Designing City Resilience will be held on 16 and 17 June 2015, 66 Portland Place, London. For more information and to book a place at the event, visit www.designingcityresilience.com. Visit the Facebook page and follow the summit on Twitter: @rescities; connect via LinkedIn; or see the Youtube channel.
Participating cities include:
Barcelona has a history of energy and transport-related infrastructure failure, as well significant pollution. More recently, Spain’s financial problems have meant the city has experienced high levels of unemployment which have sparked a break-down in traditional family structures, affecting social cohesion. Manuel Valdes Lopez, Manager of Infrastructures and Urban Coordination, will discuss the city’s plans to address these challenges.
Bristol is experiencing rapid growth and is investing significantly in renewing its infrastructure to meet the needs of its expanding population. Plans for more decentralised governance structures are being put in place, with the aim of empowering citizens to minimise risk and becoming increasingly resource efficient in the long-term. Sarah Toy, Bristol’s Chief Resilience Officer (CRO), will share what the city is investing in, how it is doing it and the value that it aims to unlock. She will be joined by Bristol’s Mayor, George Ferguson, who will outline the city’s plans for a more decentralised governance structure, with the aim of empowering citizens.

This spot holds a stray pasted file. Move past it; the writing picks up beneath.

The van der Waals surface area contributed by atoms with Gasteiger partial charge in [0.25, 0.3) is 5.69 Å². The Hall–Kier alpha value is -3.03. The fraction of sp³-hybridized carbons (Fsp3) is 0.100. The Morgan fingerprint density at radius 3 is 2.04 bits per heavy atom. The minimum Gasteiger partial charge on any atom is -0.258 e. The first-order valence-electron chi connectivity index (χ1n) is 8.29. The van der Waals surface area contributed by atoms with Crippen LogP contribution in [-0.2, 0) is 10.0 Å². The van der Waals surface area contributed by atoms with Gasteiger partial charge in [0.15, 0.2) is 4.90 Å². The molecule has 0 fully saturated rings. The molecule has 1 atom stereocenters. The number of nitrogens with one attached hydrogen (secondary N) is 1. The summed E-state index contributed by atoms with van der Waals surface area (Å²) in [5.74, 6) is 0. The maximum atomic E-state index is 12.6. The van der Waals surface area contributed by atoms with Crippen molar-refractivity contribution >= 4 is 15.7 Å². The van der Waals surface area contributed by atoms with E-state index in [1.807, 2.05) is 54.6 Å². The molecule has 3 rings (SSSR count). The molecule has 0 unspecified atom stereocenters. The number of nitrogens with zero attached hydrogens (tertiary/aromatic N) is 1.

South India’s coastal city of Chennai is currently the fourth most populous metropolitan area in the world. The city suffered damage from a Tsunami in 2004, is prone to flooding and lacks the infrastructure to meet the needs of its growing population. Chennai will present its plans to minimise future risk and how the city is using public private partnerships (PPPs) to achieve these aims.
Glasgow has come a long way in building resilience since its days of heavy industry but continues to grapple with high levels of unemployment and a severe lack of social cohesion. The city’s CRO Alastair Brown will talk about the plans being put in place to tackle these challenges and create future opportunities.
Melbourne is affected by severe weather events and its future is likely to be impacted significantly by climate change. Complex governance structures and fragmented infrastructure management present barriers to building resilience. Toby Kent, Melbourne’s CRO, will discuss how the city is adapting and adopting a more coordinated approach to city management and resilience.
New York City, USA
New York City (NYC) constantly battles resilience on two fronts: fighting the stresses that large successful cities face daily and ensuring it is prepared for shocks that, as Hurricane Sandy proved in 2012, are all too prevalent.
NYC published its plan for implementing sustainability and resilience initiatives in April 2015. One New York: The plan for a strong and just city, includes plans to have the cleanest air in 50 years; to plant 950,000 trees and install 6 million square feet of reflective rooftops; to upgrade building codes to prepare for floods, wind and extreme weather; and to reduce carbon emissions by 80% by 2050, compared with 2005.
The aim is to ensure policies are in place to promote a better quality of life for New York’s citizens, support economic success and tackle social inequality, while also mitigating the risks of climate change.